Ten years ago, Cincinnatians asked more from the arts.
The call came in the form of research commissioned by the Fine Arts Fund, as ArtsWave was then known. A major communications study by the Topos Group confirmed that Cincinnati’s residents understood the arts sector to deliver value. However, to everyone’s surprise, that value was perceived to accrue differently than we had assumed.
Cincinnati showed the rest of the country something fundamental: the value of the arts is widely felt to be a “ripple effect” of benefits that reverberate throughout a community. Arts that are accessible and flourishing in cities and neighborhoods yield two broadly affirmed benefits: a more vibrant regional economy and closely connected people. Regardless of whether you personally participate, the “arts ripple effect” is considered a powerful force.
The insight led to a host of transformations, including a change of our mission, grantmaking strategy, and even the name, ArtsWave—all meant to prove that arts have a vital, measurable impact on the Cincinnati region.
Today, ArtsWave is tracking dozens of arts organizations as they work to achieve a set of common objectives that we call the Blueprint for Collective Action. The Blueprint specifies how, as a sector, Cincinnati arts positively drive toward a more vibrant economy and connected community. The Blueprint addresses the region’s business imperative to attract and retain talent. It addresses our civic imperative to prepare future generations with 21st century skills. It addresses our social and moral imperatives to bridge racial and ethnic divides, increase tolerance and empathy, and improve neighborhoods.
ArtsWave’s Blueprint is a business case for increased arts investment and a framework for positive social change. For myriad challenges, threats and opportunities, we suggest that our region might create arts-centric approaches to get a new kind of result.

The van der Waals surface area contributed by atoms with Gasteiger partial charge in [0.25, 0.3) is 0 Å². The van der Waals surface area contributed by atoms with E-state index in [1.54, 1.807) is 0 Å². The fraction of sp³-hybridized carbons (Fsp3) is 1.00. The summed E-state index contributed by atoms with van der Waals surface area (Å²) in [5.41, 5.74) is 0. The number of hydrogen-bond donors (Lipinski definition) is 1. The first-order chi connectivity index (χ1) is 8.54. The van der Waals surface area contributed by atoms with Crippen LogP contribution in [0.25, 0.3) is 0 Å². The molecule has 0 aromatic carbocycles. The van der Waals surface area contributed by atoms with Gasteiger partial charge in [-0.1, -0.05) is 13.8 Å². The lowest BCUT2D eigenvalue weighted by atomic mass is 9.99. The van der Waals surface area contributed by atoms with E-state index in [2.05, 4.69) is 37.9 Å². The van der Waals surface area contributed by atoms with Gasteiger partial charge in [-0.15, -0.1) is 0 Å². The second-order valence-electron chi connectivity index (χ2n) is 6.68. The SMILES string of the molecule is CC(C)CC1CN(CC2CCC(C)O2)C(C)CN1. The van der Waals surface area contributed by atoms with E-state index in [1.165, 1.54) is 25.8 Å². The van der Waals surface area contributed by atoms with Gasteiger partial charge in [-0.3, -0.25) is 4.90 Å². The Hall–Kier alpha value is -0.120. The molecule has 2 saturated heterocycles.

For example, in a national survey by the Conference Board, 72% of business leaders ranked creativity among the top five skills they seek in new employees, yet 85% of these employers can’t find the creative applicants they seek. That’s a talent pipeline problem.
A solution might be to “add more arts:” increase opportunities for arts education, arts integration into classroom subjects, and arts enrichment so that all kids are being taught creative problem-solving, teamwork and expansive thinking from a young age.
ArtsWave’s Blueprint is tracking to what extent our funded organizations are doing exactly that. In the 2015-16 academic year, we provided 186,000 arts experiences for 500 schools—3 out of every 5 schools in every county in the region.
There is need for more.
Another example: Our region seeks to grow its workforce and not lose talent to other markets. We want new college grads, and executives recruited at high cost, to put down roots here and contribute to our region’s growth over time. A three-year study by Gallup for the Knight Foundation across 26 communities found that “attachment” is highest in places with compelling social offerings, pleasing aesthetics and an attitude of openness—outranking the assumed drivers of attachment like jobs and the economy. Arts and cultural opportunities topped the list of compelling social offerings among the study’s respondents.
If we desire a stable population and also to attract new diverse talent to our mix, let’s “add more arts”: increase the availability and variety of arts activities that are accessible and welcoming to all. ArtsWave is incentivizing our funded organizations to do that. We’ve seen the number of free and accessible arts experiences (outside the traditional performance hall or gallery) double since the introduction of the Blueprint in 2015. And, we’ve tripled the number of organizations receiving some type of ArtsWave funding.
There is room for more.
Today, we celebrate the Cincinnati Business Courier as a new partner in chronicling our region’s Arts Impact Journey. With the help of the Carol Ann and Ralph V. Haile Family Foundation and others, ArtsWave is pleased to sponsor and provide content on the Courier’s digital platform. In print, the Courier will devote an entire page every week to arts coverage by their editorial team. Their writers are curious about why, what, how and who is behind the arts ripple effect we are seeing.
With the support of tens of thousands of donors, ArtsWave works to create the kind of vital civic environment that brings people here and brings them together. We are proud to partner with regional businesses, civic agencies, foundations and the Courier to make sure that work keeps going, and that the impact stories of the arts are told.